Earlier this month, I got the chance to sit down with Alec Baldwin in Greenwich Village to discuss what it's like to have the leader of the free world hate your guts and publicly trash you.

Since Baldwin started donning the orange makeup and the bad wig to portray Trump on Saturday Night Live last fall, he's reached a new level of fame. He readily admits that playing Trump has revitalized his career, but it has left him uneasy as well. Not that he needs anyone to feel bad for him.

We also talked about his tumultuous relationship with the media, his new memoir Nevertheless, the redemption arcs of his career, his views on what's wrong with modern politicians, whether he'd ever run for office, and whether he'll continue to play Trump in the future on SNL.

Below, you can read the full hour-long conversation (this interview has been edited and condensed for clarity).

Back in 2014, you wrote that piece for New York Magazine about saying goodbye to public life. In the memoir, you said that really what you meant was that you wanted to say goodbye to dealing with the media, in particular. It seems like over the years, you've had a love/hate relationship with the media. Do you feel like you have an adversarial relationship with them, and why do you think that is at this point? I wouldn't say adversarial, in so far as that implies either party are really all that focused on each other or concerned with each other. I think that my career and what I do or don't do, obviously that's been reinvigorated by doing the Trump stuff, but I don't think...I deal a lot with entertainment media largely, overwhelmingly so. I don't think the entertainment media really cares all that much about their subjects.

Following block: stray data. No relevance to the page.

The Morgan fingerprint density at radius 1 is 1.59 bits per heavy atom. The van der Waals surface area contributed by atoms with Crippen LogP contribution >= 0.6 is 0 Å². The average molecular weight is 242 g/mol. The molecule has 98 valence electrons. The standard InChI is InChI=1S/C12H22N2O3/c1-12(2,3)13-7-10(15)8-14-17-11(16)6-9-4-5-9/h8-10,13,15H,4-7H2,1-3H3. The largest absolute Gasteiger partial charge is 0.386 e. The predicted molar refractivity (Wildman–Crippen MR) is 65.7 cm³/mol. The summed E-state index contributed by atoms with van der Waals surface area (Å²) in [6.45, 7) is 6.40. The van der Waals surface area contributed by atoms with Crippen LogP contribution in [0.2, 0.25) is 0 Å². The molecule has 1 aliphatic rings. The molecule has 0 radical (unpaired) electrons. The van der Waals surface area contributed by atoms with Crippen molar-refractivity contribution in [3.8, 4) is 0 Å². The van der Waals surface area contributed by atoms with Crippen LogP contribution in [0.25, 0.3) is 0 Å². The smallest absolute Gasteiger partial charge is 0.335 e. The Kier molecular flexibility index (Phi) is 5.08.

There might be people that are covering that beat who love [actors], but I think most people who cover the movies love Tarantino and they love Scorsese, but they don't love a lot of the actors. I think a lot of the writers who cover actors in entertainment, they tolerate, they've been used by them at best.

So I don't have a love/hate relationship, because I don't think they really care about me that much, and I don't really care about them that much. Everybody knows that you're doing this press because you're ordered to do them in your contract. When I did Boss Baby, they had a list of things for me to do, it was stunning. "Here's the 100 hits we want you to do." My god. A lot of people I dealt with in the press, I'm sitting here with you, some of them are pretty good people, but other than that, I probably wouldn't talk to the press at all that much if I wasn't ordered to do it in some contract. You know what I mean?

Right. Do I have a love/hate relationship? No, I feel like my way of putting it is sometimes that relationship works for me, and sometimes it doesn't. The thing is, I have to do it. When I say I wanted my public life to end, by that I meant you don't engage the public by walking down the street. I'm not going to stand in front of my building and sign autographs, because everybody in my business knows, as you know, you engage the public through the media. You speak to the public through the media, fans or ticket buyers, what have you.